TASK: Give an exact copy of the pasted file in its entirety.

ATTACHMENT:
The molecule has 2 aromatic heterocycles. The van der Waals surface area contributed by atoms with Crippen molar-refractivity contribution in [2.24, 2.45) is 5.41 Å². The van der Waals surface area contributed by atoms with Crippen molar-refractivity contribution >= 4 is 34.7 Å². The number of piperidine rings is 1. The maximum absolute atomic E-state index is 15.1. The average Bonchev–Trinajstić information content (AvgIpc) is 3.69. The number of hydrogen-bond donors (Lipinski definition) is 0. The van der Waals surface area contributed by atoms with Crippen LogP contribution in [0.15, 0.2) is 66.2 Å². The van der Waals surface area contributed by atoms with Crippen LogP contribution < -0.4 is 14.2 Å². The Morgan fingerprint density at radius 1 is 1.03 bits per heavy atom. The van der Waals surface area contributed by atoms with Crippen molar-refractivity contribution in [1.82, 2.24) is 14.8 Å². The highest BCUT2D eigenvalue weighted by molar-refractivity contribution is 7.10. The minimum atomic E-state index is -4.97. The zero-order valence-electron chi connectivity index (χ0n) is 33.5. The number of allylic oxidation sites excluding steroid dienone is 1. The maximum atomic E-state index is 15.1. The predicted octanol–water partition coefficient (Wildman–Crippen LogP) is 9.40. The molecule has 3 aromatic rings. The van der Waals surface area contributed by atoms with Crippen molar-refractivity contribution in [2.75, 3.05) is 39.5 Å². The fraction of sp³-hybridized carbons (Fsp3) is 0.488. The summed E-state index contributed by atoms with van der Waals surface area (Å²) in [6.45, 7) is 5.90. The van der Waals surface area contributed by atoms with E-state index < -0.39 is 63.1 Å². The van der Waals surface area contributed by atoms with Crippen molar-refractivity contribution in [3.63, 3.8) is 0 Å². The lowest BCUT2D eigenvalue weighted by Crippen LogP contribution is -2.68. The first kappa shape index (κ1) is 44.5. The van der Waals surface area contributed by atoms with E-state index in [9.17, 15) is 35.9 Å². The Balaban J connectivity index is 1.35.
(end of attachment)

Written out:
The molecule has 2 aromatic heterocycles. The van der Waals surface area contributed by atoms with Crippen molar-refractivity contribution in [2.24, 2.45) is 5.41 Å². The van der Waals surface area contributed by atoms with Crippen molar-refractivity contribution >= 4 is 34.7 Å². The number of piperidine rings is 1. The maximum absolute atomic E-state index is 15.1. The average Bonchev–Trinajstić information content (AvgIpc) is 3.69. The number of hydrogen-bond donors (Lipinski definition) is 0. The van der Waals surface area contributed by atoms with Crippen LogP contribution in [0.15, 0.2) is 66.2 Å². The van der Waals surface area contributed by atoms with Crippen LogP contribution < -0.4 is 14.2 Å². The Morgan fingerprint density at radius 1 is 1.03 bits per heavy atom. The van der Waals surface area contributed by atoms with Crippen molar-refractivity contribution in [1.82, 2.24) is 14.8 Å². The highest BCUT2D eigenvalue weighted by molar-refractivity contribution is 7.10. The minimum atomic E-state index is -4.97. The zero-order valence-electron chi connectivity index (χ0n) is 33.5. The number of allylic oxidation sites excluding steroid dienone is 1. The maximum atomic E-state index is 15.1. The predicted octanol–water partition coefficient (Wildman–Crippen LogP) is 9.40. The molecule has 3 aromatic rings. The van der Waals surface area contributed by atoms with Crippen molar-refractivity contribution in [2.75, 3.05) is 39.5 Å². The fraction of sp³-hybridized carbons (Fsp3) is 0.488. The summed E-state index contributed by atoms with van der Waals surface area (Å²) in [6.45, 7) is 5.90. The van der Waals surface area contributed by atoms with E-state index < -0.39 is 63.1 Å². The van der Waals surface area contributed by atoms with Crippen molar-refractivity contribution in [3.63, 3.8) is 0 Å². The lowest BCUT2D eigenvalue weighted by Crippen LogP contribution is -2.68. The first kappa shape index (κ1) is 44.5. The van der Waals surface area contributed by atoms with E-state index in [9.17, 15) is 35.9 Å². The Balaban J connectivity index is 1.35.